LIGHTING-UP TABLE. All Cyoles and other Vehicles must be lighted up as stated in the following table:— P.M. Thursday, June 30, 9.18 Friday, July 1 9.18 Saturday, July 2. 9.18 Sunday, July 3 9.17 Monday, July 4 9.17 Tuesday, July 6 9.16 Wednesday, July 6. 9.15 Thursday, July 7 9.15
W ;;I WISH was a puddin', mamma," lisped a little pet. Why, my darling?" "'Tause then I'd have lots of sugar put in me." Mamma took the hint. H Do you know that man over there ? Yes, I think he's Owen Rogers." "That's so, an' he's owin' most everybody else in town, too." THE three armies whioh war leaves a oountry with-an army of cripples, an army of mourners, and an army of thieves. A SCHOOLBOY says that when his teacher attempts to show him 16 what is what," he only finds out which is switch. iT is said that the reaaon Sweden never has to send abroad for cattle is because she always keeps her Stockholm. "I'M particularly uneasy on this point," as the fly said to the boy who stuck him on the end of a needle. A PEBScniPTioN is wanted whioh will prolong the existence of a dying echo. FELINES are reported as leading an isolated life in Cat-a-lon(e)-ia. THE celebrated Dr. Abernethy, who was as brusque as he was skilful, beinsr called one day to attend a lady who had ran a nail into her foot, and being annoyed by her protestations that she knew she would die with the lockjaw, exclaimed: Die of the lockjaw, madam ? Don't be alarmed about that; nobody ever yet knew a woman to die of lock-jam I HOPE you find your tea good, gentlemen," said a bachelor housekeeper to his guests. Yes, re- plied one of the guests, « the tea is good- but-ah-the water is deuced smoky." A RESENTFUL Father.- A vixen wife who for the horsewhip's smart Han to her father, begg d he'd take her nart • fault?" „ld „. ttt case. u.(, of GuUe thr^p ined Loais XIV- that the Duke had nern«trn^ne 1° kl" him for some i^08 that he saM ?!f • ^™,at the dukA exPeu8e- W he does," „ T,, u's' IH hang him in ten minutes afterwards." prefer, said the wit, that your majesty should nang him one minute before." MY sweetheart's reception of DJA." said a young beau, "was all that I could desire; OTit I must eay that I didn't like the footing with which her father sought to receive me."
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Avigipos or the recent solar eclipse, a story worthy of Hacklander has recently gone the round of the (reiSDan papers. It appears on the morning of the event alluded to, Captain von S-, of the Fusiliers, inued tie following verbal order to his company, through the sergeant-major, to be communicated after forenoon parade: "This afternoon a solar eclipse will take place. At three o'clock the whole company will parade in the barrack-yard. Fatigue jackets and caps. I shall explain the eclipse to the men. Should it rain, they will assemble in the drill-shed." The sergeant- major, having set down his commanding officer's instruc- Tr'tinf he had understood them, formed the 2°^"1? hoJIow ^are at the conclusion of the thu? ft rCad hi8 version of the order to them tte barraS 3 8°Iar ecliPse wiI1 take place in SndSTSv thfiS °rdCr °f the oaPtain' an<* will be at- by the whole company, in fatigue jackets and caps. The captain will conduct the solar eclipse in drill-shed "° ra'D' eclip8e wil1 toke Place in the "Mttsico" asks how we pronounce pianoforte. We are not exactly certain whether the best usage authorises four or five syllables but a friend of ours, Who is well up in such matters, as he lives in a com- munity thickly populated by the pianoforte, pronounces it a decided nuisance. ARB the young ladies of the present day fit for wives?" asked a lecturer of his audience. "They are fit for husbands," responded a feminine voice; but the trouble is that you men are not fit for wives The applause was great, and so was the discomfiture of the lecturer. A MINISTER, who preached on some special occasion in a country town, was told beforehand that the people could not afford to pay him more than a guinea. When the service was over he answered the congratula- tions of the elders with almost a smile of contempt, saying, "Do you call that an eloquent sermon? I should just like you to hear my three-guinea one bAiD a gentleman to his coachman: 1 am going to make you a handsome present. I give you all you have stolen from me during the past year." "Thank you, sir, retorted the coachman, and may all your friends and acquaintances treat you as liberallv." DON T confound' the wasp, boy," said a grave old man to a vehement youngster; the insect was doubtless made with a good end in view." II Well," said the boy, I can't set it, if it is in view, an' it ain't good, either, as far as feel in' goes." "You would be very pretty indeed," said a gentleman patroIlisingIy to a young lady, if your eyes were only a little larger." My eyes may be very small, lir," retorted the young lady, but such people aa you ion't fill-them."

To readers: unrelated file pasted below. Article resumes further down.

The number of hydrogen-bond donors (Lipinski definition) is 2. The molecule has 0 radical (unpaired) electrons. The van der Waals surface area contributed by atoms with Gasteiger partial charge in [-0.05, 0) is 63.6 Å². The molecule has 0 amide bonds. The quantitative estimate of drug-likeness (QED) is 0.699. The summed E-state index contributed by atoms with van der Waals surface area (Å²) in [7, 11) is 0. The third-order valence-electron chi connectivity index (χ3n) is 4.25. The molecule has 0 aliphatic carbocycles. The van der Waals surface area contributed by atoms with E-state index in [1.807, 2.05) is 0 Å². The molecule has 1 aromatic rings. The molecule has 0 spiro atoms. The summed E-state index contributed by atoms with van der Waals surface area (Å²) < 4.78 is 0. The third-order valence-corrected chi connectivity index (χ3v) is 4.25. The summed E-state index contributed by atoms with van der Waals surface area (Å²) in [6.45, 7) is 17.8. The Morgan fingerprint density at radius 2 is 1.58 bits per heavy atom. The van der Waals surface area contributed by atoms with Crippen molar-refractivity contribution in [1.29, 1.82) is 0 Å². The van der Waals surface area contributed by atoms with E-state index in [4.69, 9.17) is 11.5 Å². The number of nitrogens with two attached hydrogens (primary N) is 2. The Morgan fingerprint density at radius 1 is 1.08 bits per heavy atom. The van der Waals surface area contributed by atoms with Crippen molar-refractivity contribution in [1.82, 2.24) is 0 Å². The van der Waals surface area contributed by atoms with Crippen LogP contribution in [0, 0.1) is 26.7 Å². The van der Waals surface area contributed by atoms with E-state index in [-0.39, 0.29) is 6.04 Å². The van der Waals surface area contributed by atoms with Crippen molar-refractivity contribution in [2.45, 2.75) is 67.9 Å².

RHYL. Niew LOO AX FLT=T.-The following abridged description ts specially drawn for the "Flintobire Observer," by Messrs. Hughes and Young, patent agents, 55 and 56, Chancery Lane, London, W.O., who will give advioe and aisistance free to one readers on all patent matters:-1822, velocipedes; patentee Mr E. A. Williams, John-street, Rhyl, Flints.; relates to the application of a material made by plaiting strips of cord, wire, horsehair, hide, leather, skin, guttapercha, yarn, hemp, ootton, •ilk, strips of metal, whalebuoe, marloid, and the like, for use in making frames, gtar oases, saddles, tyre covers, and other parts of velocipedes.